In addition to his work on neurophysiology and behavior, Klüver was a pioneer in the use of monkeys in social scientific research. His long-term handling of monkeys as experimental subjects gained him a reputation as an expert on monkey care and behavior. He studied and published on the subject of the monkey life cycle, demonstrating that monkeys suffer from many of the same diseases afflicting humans, including diabetes, endometriosis, and various types of cancers. In the field of laboratory technology, he and his colleague Elizabeth Barrera developed the Klüver-Barrera stain, which renders neurons, glia, and myelin sheaths observable together at the same time.

Klüver was a member of innumerable professional and honorary societies such as the National Academy of Sciences, the National Academy of Arts and Sciences, the American Physiological Society, the Society for Experimental Biology and Medicine, and the Society of Biological Psychiatry. He enjoyed immense respect, not only among social and behavioral scientists, but also among medical and biological scientists, as demonstrated by his receipt of several honorary medical degrees.

Scope Note

The Heinrich Klüver Papers consist of 7 linear feet of material that includes certificates, bibliographies, diaries, autograph books, day books, diplomas, correspondence, original manuscripts, articles and reprints, and photographs of Heinrich Klüver and his second wife Harriet Schwenk. Heinrich Klüver was a neuro psychologist who pioneered the use of monkeys in social scientific research. He is widely regarded as a key contributor to the discovery of the physiological foundations of animal and human behavior. In her early career, Harriet Schwenk, had been an assistant to Dr. Walter A. Maier and on the editorial staff of the Lutheran Witness. She later became the executive secretary in the Biology Department at MIT and the Neuro Sciences Research Program.

The papers are divided into two series: I. Heinrich Klüver and II. Harriet Schwenk. Each series has been further subdivided into subseries that include Personal, Correspondence, Writings (of Heinrich and Harriet), and Photographs. The papers include very little to document his contributions to the study of animal and human behavior. The exceptions are located in Subseries 3 and Subseries 4. Subseries 3 contains writings by Klüver and Subseries 4 contains several scrapbooks that show photographs of Klüver with cages of monkeys.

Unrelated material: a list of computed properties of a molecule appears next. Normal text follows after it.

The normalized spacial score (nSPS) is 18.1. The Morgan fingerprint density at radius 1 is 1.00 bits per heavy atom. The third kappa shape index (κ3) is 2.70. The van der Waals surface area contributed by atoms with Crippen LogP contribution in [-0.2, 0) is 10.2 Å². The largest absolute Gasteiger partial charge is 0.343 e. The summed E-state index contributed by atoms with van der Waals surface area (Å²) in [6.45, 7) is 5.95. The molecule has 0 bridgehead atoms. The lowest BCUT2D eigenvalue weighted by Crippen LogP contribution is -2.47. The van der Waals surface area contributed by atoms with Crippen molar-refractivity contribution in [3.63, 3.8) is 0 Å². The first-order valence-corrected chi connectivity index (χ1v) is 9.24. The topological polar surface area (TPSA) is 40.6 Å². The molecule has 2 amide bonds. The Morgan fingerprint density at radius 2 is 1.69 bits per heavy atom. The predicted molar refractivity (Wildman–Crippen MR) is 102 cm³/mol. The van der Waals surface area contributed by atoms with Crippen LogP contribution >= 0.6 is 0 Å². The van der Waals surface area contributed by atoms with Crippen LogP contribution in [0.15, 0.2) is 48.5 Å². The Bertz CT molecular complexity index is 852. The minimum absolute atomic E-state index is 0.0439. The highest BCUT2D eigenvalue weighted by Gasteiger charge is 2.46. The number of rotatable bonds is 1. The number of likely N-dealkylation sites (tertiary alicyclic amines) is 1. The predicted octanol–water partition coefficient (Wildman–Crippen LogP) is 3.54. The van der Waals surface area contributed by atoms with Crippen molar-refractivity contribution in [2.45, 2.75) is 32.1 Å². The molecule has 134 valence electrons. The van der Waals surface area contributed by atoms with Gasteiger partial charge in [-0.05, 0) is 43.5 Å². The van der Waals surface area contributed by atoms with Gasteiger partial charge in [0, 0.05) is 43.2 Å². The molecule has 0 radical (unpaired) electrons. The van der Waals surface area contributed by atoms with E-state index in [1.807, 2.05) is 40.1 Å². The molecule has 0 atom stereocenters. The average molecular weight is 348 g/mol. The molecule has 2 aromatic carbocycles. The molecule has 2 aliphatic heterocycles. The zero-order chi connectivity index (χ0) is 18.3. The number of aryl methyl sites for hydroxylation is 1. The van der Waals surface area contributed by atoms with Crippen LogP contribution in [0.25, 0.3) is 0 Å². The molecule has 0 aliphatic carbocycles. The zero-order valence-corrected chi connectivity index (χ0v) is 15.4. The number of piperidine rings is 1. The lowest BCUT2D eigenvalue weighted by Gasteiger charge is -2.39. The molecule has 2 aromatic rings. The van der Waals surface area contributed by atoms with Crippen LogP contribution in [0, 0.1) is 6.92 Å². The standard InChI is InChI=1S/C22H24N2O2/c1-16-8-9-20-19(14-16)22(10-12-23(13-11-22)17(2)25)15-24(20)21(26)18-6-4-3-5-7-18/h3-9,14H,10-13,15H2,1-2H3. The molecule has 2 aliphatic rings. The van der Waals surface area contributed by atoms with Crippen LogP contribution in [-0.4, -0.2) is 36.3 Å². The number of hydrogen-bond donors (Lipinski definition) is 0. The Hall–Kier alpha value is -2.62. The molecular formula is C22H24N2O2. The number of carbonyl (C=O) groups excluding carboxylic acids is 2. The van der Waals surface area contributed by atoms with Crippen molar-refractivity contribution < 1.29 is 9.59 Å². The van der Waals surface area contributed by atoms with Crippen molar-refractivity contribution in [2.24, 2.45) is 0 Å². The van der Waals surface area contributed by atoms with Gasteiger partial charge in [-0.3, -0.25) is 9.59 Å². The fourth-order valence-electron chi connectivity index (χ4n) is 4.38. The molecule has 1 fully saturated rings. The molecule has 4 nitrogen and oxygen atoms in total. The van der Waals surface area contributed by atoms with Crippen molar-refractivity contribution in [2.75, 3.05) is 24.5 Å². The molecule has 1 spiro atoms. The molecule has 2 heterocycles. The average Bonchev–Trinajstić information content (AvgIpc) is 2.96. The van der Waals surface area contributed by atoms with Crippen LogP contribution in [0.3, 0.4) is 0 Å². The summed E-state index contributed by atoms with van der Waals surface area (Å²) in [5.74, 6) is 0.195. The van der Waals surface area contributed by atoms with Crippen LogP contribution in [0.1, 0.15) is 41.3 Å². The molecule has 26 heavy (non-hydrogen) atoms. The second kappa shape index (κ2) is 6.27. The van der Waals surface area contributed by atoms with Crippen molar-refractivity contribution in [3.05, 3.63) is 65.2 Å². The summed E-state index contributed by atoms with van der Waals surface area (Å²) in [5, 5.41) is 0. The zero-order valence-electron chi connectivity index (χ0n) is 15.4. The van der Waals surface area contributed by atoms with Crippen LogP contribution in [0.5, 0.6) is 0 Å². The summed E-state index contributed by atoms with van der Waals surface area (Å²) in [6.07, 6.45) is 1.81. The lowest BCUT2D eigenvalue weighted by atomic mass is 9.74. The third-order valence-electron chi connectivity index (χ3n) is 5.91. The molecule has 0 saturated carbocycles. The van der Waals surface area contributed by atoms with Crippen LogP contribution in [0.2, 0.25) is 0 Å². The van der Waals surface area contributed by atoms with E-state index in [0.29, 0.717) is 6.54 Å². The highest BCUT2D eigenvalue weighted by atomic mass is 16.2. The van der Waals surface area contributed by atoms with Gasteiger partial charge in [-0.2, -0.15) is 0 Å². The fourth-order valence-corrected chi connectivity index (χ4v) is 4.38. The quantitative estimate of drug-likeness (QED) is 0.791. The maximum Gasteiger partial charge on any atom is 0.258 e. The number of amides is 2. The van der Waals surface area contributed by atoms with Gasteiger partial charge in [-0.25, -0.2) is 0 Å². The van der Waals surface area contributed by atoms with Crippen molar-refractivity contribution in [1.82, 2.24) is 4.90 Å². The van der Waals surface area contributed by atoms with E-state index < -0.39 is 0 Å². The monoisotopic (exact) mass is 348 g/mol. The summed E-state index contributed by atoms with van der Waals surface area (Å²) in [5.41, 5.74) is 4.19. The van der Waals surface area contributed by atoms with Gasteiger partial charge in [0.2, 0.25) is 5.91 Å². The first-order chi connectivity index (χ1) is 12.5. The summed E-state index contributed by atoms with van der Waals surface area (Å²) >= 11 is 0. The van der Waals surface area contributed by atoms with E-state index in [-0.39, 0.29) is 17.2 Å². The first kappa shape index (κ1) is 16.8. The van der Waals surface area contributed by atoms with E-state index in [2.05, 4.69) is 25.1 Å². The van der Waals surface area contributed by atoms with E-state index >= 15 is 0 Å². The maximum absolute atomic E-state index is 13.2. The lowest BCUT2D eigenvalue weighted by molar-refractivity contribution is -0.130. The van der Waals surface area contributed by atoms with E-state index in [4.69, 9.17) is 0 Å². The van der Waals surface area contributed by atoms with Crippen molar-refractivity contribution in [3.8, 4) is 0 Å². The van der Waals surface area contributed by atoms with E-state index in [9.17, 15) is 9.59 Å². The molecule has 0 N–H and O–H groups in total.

Related Resources

The following related resources are located in the Department of Special Collections:

http://www.lib.uchicago.edu/e/spcl/select.html

Subject Headings

INVENTORY

Series I: Heinrich Klüver

Series I, Heinrich Klüver, has been divided into four subseries: (1) Personal, (2) Correspondence, (3) Writings by Heinrich Klüver and Others, and (4) Photographs. Subseries 1 includes certificates, curriculum vitae, bibliographies, lectures, diaries and daybooks, and diplomas. Subseries 2, contains correspondence covering the period 1907 to 1978. The correspondence has been arranged chronologically. Subseries 3, contains original manuscripts, articles, and reprints by Heinrich Klüver as well as manuscripts by other scholars and scientists. This subseries also contains a thirty-eight page photostat of Klüver genealogy. This document is written German. The final subseries contains photographs that relate to Heinrich Klüver and his family; however most of the images are unidentified. Four photograph albums are also included in this subseries. They contain some images of Klüver working with monkeys. Additional photographs can be found in Series II, Harriet Schwenk Klüver.

Subseries 1: Personal

Box 1   Folder 1

Bibliographies, curriculum vitae, lectures,

1924 - 1975

Box 1   Folder 2

Confirmation certificate, Marriage certificates, 1927, fellowship announcement,

1912 - 1929

Box 1   Folder 3

University course work documentation, Diploma, Leland Stanford Junior University, Ph.D. 1925, membership certificates,

1927 - 1974

Box 1   Folder 4

Window Notice, World War I

Box 1   Folder 5

Diary,

1971

Box 1   Folder 6

Aufsätze, Essays,

March 25, 1897 (3 notebooks)